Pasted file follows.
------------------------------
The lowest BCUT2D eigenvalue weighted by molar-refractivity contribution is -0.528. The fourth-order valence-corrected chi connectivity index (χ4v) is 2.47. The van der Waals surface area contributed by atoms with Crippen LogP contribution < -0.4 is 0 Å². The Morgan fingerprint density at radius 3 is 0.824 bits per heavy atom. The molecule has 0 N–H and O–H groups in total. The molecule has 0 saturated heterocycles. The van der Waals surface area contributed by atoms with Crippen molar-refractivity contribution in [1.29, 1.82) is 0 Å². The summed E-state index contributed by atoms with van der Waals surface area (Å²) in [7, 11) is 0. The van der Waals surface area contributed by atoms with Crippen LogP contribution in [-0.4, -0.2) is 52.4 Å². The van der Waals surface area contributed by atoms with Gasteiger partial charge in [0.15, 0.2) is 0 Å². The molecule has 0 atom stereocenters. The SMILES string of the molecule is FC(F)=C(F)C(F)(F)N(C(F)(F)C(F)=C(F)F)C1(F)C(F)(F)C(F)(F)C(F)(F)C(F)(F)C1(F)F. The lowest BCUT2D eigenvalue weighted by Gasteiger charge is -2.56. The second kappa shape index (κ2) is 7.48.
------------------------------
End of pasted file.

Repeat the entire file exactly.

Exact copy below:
The lowest BCUT2D eigenvalue weighted by molar-refractivity contribution is -0.528. The fourth-order valence-corrected chi connectivity index (χ4v) is 2.47. The van der Waals surface area contributed by atoms with Crippen LogP contribution < -0.4 is 0 Å². The Morgan fingerprint density at radius 3 is 0.824 bits per heavy atom. The molecule has 0 N–H and O–H groups in total. The molecule has 0 saturated heterocycles. The van der Waals surface area contributed by atoms with Crippen molar-refractivity contribution in [1.29, 1.82) is 0 Å². The summed E-state index contributed by atoms with van der Waals surface area (Å²) in [7, 11) is 0. The van der Waals surface area contributed by atoms with Crippen LogP contribution in [-0.4, -0.2) is 52.4 Å². The van der Waals surface area contributed by atoms with Gasteiger partial charge in [0.15, 0.2) is 0 Å². The molecule has 0 atom stereocenters. The SMILES string of the molecule is FC(F)=C(F)C(F)(F)N(C(F)(F)C(F)=C(F)F)C1(F)C(F)(F)C(F)(F)C(F)(F)C(F)(F)C1(F)F. The lowest BCUT2D eigenvalue weighted by Gasteiger charge is -2.56. The second kappa shape index (κ2) is 7.48.